Weaning – the introduction of solid foods – can be challenging with healthy children. This is even more true for children with Phenylketonuria (PKU), a rare genetic metabolic condition.
However, until this point, no prospective studies have been conducted to identify any differences between weaning in children with PKU and children without PKU.
Weaning in PKU should follow the same introduction as with children without PKU. The aim of weaning is to transition from an exclusively liquid diet to a mixed diet incorporating a range of foods of varying tastes and textures, while helping the child develop skills to eat on his or her own. In children with PKU, the process can be more complex, as they require a weaning protein substitute suitable to replace their infant protein substitute. In addition, they must be introduced to both specialized low protein foods and low phenylalanine regular foods to meet energy requirements and support feeding development.
New prospective longitudinal PKU trial published
Prof. Dr. Anita MacDonald, Birmingham Women’s and Children’s Hospital NHS Foundation Trust, UK: “The idea to do the research actually started many years ago. I saw so many young children struggling to take the full volume of a liquid protein substitute. In fact, the parents found this remarkably difficult. We changed practice to a spoonable semi solid alternative. Now we’d like to understand whether this method was associated with less or more problems with children with PKU and more specifically whether they experience any differences in growth, weight and body composition or in feeding patterns.”
Prof. Dr. Anita MacDonald continues: “The research is really quite important right now, as we have no evidence-based guidelines on how we should feed our young children with PKU. For the first time we have an evidence base. It’s important that we use this information to give good practical advice for our families in the future.”
This study has resulted in 2 publications in Nutrients:
In this longitudinal, prospective case-control study, 20 children with PKU were monitored as they transitioned to a semi-solid spoonable weaning protein substitute, together with 20 non-PKU controls who consumed normal weaning foods. Growth parameters (weight, length, head circumference, BMI), energy and macronutrient intake were measured monthly from weaning (4-6m) to 12m and at 15, 18 and 24m of age. Subjects completed a feeding development diary, capturing stages of feeding progression, motor skill development, feeding environment, gastrointestinal symptoms and, in the PKU group, usage of protein substitutes.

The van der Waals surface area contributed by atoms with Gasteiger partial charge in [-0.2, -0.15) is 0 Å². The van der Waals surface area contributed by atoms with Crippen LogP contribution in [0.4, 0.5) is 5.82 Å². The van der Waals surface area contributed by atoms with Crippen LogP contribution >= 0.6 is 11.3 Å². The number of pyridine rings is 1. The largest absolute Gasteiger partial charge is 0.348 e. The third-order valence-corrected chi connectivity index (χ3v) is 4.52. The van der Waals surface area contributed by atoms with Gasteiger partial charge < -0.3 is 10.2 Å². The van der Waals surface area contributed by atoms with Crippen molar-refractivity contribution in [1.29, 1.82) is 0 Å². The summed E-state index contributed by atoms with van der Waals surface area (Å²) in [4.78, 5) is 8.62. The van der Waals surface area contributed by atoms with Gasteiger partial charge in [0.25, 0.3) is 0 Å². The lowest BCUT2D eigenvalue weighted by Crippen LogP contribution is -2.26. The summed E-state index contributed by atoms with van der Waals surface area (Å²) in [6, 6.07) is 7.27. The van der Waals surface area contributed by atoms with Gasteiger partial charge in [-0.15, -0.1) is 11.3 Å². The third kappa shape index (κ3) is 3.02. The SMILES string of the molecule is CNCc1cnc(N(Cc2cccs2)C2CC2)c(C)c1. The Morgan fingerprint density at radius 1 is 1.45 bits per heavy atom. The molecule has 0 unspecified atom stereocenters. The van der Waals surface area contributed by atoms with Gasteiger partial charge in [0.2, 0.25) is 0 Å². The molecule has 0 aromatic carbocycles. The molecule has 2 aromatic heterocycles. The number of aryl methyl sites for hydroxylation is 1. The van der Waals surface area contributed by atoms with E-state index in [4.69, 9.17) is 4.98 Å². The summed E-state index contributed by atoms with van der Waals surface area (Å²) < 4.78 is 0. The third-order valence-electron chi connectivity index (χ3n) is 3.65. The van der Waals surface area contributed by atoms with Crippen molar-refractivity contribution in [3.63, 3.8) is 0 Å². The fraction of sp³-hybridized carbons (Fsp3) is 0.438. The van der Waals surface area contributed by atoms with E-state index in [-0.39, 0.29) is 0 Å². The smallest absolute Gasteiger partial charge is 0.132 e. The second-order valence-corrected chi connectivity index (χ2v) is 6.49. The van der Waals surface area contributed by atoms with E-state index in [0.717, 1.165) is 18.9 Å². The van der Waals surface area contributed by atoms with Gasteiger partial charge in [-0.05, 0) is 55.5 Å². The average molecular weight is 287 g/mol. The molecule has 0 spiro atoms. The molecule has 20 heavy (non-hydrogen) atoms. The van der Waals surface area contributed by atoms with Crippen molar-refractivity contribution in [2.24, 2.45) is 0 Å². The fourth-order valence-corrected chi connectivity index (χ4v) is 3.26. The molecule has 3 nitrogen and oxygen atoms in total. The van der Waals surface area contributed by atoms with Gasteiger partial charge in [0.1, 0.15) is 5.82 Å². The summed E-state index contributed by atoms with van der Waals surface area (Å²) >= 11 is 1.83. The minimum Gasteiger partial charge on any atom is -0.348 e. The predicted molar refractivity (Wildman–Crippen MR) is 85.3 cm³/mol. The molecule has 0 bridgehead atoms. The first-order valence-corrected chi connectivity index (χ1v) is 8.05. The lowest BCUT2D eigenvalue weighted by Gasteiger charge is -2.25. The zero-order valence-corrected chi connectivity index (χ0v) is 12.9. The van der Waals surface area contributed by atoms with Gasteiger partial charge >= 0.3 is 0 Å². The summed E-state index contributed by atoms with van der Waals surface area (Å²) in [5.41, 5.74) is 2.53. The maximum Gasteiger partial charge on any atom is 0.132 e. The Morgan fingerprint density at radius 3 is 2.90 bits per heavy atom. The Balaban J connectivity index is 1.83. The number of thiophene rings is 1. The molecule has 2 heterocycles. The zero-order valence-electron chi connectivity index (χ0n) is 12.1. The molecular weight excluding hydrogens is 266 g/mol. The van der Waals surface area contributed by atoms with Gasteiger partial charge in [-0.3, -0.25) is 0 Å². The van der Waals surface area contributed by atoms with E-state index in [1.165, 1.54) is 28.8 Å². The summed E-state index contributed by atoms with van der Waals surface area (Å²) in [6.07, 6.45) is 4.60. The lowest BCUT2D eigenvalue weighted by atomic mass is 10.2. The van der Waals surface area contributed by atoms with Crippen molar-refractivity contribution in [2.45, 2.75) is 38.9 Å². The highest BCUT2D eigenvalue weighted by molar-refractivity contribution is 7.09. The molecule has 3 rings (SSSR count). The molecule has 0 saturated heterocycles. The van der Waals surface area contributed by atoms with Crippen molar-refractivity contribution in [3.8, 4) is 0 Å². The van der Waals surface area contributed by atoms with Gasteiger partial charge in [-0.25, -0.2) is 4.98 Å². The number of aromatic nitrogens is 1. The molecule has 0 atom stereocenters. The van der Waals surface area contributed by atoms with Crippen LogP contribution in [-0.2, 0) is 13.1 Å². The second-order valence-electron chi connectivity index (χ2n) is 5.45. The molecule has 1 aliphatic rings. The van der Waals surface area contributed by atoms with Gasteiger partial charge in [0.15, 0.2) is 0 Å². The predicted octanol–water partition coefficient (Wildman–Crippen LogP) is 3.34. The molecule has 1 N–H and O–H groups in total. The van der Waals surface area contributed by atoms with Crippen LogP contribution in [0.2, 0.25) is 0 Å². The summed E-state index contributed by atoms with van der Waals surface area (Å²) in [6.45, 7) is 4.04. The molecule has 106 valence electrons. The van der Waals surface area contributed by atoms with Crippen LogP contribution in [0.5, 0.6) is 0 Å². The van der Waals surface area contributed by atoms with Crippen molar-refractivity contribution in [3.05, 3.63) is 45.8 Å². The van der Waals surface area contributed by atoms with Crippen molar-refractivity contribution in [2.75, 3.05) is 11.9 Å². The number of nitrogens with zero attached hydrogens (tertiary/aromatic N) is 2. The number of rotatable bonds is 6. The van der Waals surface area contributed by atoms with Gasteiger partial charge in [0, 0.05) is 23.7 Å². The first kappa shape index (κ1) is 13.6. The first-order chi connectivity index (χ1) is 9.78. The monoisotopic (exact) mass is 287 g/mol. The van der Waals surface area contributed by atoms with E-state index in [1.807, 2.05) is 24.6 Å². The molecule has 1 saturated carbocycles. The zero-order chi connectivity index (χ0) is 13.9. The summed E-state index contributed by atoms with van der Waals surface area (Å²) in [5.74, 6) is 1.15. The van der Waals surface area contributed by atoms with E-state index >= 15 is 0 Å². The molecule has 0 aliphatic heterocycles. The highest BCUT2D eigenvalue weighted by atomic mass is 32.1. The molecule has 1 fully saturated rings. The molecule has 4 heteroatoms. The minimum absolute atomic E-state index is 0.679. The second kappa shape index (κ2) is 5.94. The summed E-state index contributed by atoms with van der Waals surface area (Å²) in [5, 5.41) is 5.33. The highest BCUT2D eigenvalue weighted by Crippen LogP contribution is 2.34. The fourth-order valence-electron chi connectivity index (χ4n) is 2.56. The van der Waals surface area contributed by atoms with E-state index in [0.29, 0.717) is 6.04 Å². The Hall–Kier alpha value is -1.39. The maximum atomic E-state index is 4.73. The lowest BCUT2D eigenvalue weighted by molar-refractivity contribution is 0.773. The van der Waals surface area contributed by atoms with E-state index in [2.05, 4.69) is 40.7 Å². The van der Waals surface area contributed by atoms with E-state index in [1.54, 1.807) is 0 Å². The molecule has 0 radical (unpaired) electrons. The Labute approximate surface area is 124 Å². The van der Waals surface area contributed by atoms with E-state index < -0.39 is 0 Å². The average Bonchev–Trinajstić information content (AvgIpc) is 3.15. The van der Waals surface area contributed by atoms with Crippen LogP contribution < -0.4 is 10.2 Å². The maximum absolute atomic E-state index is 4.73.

Prof. Dr. Anita MacDonald: “It is reassuring we’ve demonstrated that children with PKU who are given a spoonable weaning protein substitute grow at the same rate and have a similar feeding development to children without PKU.”
Study results demonstrate the PKU group that consumed the spoonable weaning protein substitute, shows growth patterns, and comparable energy intakes as their non PKU peers. Feeding development and progression in weaning children with PKU are surprisingly similar to that of control children, e.g. progression onto more textured foods, infant formula volume and gastrointestinal symptoms such as diarrhea, vomiting and constipation.
The PKU group experienced a comparable weaning process to the control group. Food texture progression, reduction in formula intake, self-feeding skills and gastrointestinal symptoms are developmentally equivalent by 2 years of age.
Differences between weaning in children with PKU and non PKU peers
Weaning PKU infants can be more challenging for parents as they need to ensure the right amount of protein delivery. Study results show that any differences with non PKU peers are likely associated with parental anxiety and a desire to feel in control of their child’s eating. This includes extended spoon-feeding, bottle feeding and separate mealtimes to the rest of the family; all of which may delay independent self-feeding. Challenges in acceptance of any kind of protein substitutes particularly occur between 9 and 18 months, at the time of teething and common childhood intercurrent infections. If parents are persistent these challenges are overcome. Retrospective data suggests that most refusal of weaning protein substitute is generally associated with normal weaning behaviour.
Further longitudinal studies on growth and body composition, nutrient intake and dietary patterns beyond the weaning period are required to identify any changing trends over time and their eventual effect on long-term health outcomes. Parents of children with PKU require additional support in order to manage anxiety around mealtimes. Further study of how these anxieties compare with parents of non-PKU children would be beneficial to help parents with PKU children.
Phenylketonuria (PKU) is a rare genetic metabolic condition. Those with PKU are missing the enzyme phenylalanine (phe) hydroxylase, which – if not treated – causes impaired brain development and function. Phenylalanine is found naturally in protein. People with PKU can prevent complications by avoiding protein-rich foods and following a special phe restricted diet that includes low-phe protein substitutes and specialized low protein foods and/ or by taking medications. To ensure optimal PKU management, patients’ dietary intake and nutritional status should be continuously monitored under the supervision of a doctor and a dietitian.